King of craft cocktails is back on the SF bar scene

Gabrielle Lurie/Special to the S.F. ExaminerLongtime bartender

Kevin Diedrich is putting drinks in the glass that will awaken even the most booze-jaded palate.

His résumé has run the gamut of high profile bars in San Francisco and New York, and The City is lucky to have him back, this time at BDK in Lower Nob Hill.

Diedrich’s beginnings in the craft cocktail world go back nearly a decade, when he responded to a random Craigslist ad to be part of the opening team of the famous speakeasy Bourbon & Branch.

Diedrich got the job and started working with some of the biggest names in the bar business at the time. Think Ryan Fitzgerald and Todd Smith (who now own ABV), and bicoastal bartender Dominic Venegas. Smith ended up making the drink that would change Diedrich’s life.

“It was a drink with no name, something with Chartreuse,” Diedrich said. “That’s the drink that got me into cocktails.” After three years at Bourbon & Branch, Diedrich helped Marcovaldo Dionysos (who’s now with Smuggler’s Cove) open Clock Bar at the Westin St. Francis. Then he went to New York to the famous Clover Club and PDT, where you enter through a hot dog stand into an old phone booth that buzzes you into the small, exclusive cocktail lounge.

“San Francisco gave me the passion for the industry, but it’s New York that taught me how to bartend,” Diedrich said.

When Diedrich returned to San Francisco in 2009, he came up with the concept for Burritt Room, a lounge tucked into the north end of Union Square. (Full disclosure: I now work behind the stick at Burritt Room.) After Burritt, Diedrich opened Jasper’s Corner Tap, where he is famed for coming up with cocktails on draft.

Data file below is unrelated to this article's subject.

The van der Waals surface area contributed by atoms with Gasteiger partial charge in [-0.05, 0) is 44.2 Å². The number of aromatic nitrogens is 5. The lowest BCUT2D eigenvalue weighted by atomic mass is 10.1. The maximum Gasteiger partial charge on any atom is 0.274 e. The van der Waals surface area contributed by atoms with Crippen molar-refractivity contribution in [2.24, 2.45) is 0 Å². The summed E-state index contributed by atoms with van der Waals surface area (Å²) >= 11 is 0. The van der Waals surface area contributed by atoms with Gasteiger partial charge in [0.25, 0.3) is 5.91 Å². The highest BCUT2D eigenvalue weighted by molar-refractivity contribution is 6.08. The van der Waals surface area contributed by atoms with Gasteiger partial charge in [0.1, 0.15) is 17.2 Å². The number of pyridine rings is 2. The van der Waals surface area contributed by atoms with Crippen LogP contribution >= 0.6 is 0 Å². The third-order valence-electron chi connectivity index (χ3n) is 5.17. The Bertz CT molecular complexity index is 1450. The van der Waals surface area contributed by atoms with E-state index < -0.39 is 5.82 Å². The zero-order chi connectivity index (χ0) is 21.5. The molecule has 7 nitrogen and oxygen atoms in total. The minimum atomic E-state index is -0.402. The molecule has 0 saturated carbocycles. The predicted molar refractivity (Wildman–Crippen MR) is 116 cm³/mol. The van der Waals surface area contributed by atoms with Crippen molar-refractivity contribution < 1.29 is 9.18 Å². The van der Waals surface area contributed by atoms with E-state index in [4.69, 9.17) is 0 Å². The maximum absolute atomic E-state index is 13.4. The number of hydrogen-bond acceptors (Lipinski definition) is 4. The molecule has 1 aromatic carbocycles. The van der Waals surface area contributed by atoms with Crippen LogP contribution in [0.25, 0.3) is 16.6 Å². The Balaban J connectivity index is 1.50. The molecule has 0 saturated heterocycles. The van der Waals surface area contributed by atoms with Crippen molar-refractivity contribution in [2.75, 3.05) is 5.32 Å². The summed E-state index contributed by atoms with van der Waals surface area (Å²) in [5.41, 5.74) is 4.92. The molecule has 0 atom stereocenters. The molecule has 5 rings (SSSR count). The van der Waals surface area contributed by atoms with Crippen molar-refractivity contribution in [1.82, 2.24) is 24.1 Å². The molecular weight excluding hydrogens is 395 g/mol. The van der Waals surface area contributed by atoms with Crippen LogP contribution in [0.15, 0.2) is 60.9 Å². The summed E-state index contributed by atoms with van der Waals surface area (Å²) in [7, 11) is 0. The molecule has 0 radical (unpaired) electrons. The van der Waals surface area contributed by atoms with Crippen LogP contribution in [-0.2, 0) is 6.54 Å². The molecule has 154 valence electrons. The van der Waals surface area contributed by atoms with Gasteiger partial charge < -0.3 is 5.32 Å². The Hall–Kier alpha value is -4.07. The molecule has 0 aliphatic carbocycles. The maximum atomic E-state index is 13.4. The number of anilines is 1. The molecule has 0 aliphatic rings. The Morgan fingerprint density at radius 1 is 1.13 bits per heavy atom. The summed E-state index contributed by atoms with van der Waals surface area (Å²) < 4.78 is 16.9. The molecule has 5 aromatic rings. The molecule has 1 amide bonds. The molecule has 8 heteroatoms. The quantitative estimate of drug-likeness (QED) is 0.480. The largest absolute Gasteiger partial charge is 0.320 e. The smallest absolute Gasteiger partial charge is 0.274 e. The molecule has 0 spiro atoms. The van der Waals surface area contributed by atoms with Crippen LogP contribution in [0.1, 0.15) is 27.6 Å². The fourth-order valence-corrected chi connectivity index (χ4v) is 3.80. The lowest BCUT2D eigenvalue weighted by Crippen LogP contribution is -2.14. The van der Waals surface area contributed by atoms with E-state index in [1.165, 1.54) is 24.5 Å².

He left Jasper’s a little more than a year ago and began consulting for bar programs in The City, until he helped construct BDK.

“It feels great to have a home,” he told me. “Consulting is good in bits at a time, but I’m a routine person, so I like having my feet planted. It feels good to be behind the stick making drinks again.”

Named after Kimpton Hotels founder Bill Drennon Kimpton, the old Grand Cafe has been reborn as an American tavern in a reworked space in the Hotel Monaco. At BDK, the menu items are named with flavors, not with mystery.

“I think it’s a great way for guests to key in with what they like,” Diedrich said. “Sometimes it gets intimidating for some people and they won’t want to order.”

His drink Apples is a delicious riff off of the famous Martinez, with Old Tom gin, calvados, sweet vermouth and the Italian herbal liqueur Strega. In some of his drinks, Diedrich uses a kitchen-oriented approach, where he looks at what pastry chefs are doing so that he can incorporate that into his drinks. I don’t usually drink vodka, but when I do it’s Smokey Tea vodka from Absolut, with salted pistachio syrup and coconut-lychee milk.

“I think pastry chefs have the best flavor combinations,” Diedrich said. “I’m always finding inspiration in their ice creams and sorbets.”

Saffron-infused mezcal, Italian aperitif, charred pineapple and lime make up Diedrich’s Saffron, which was inspired by a macaroon from b. patisserie on Divisadero Street.

Ah, I haven’t had drinks this good in a while. In such a saturated cocktail scene, it’s refreshing to see a legend rise up out of a yearlong hiatus and shake up the game once again.BDKFeaturesFood & DrinkFood and WineKevin DiedrichSan Francisco bars

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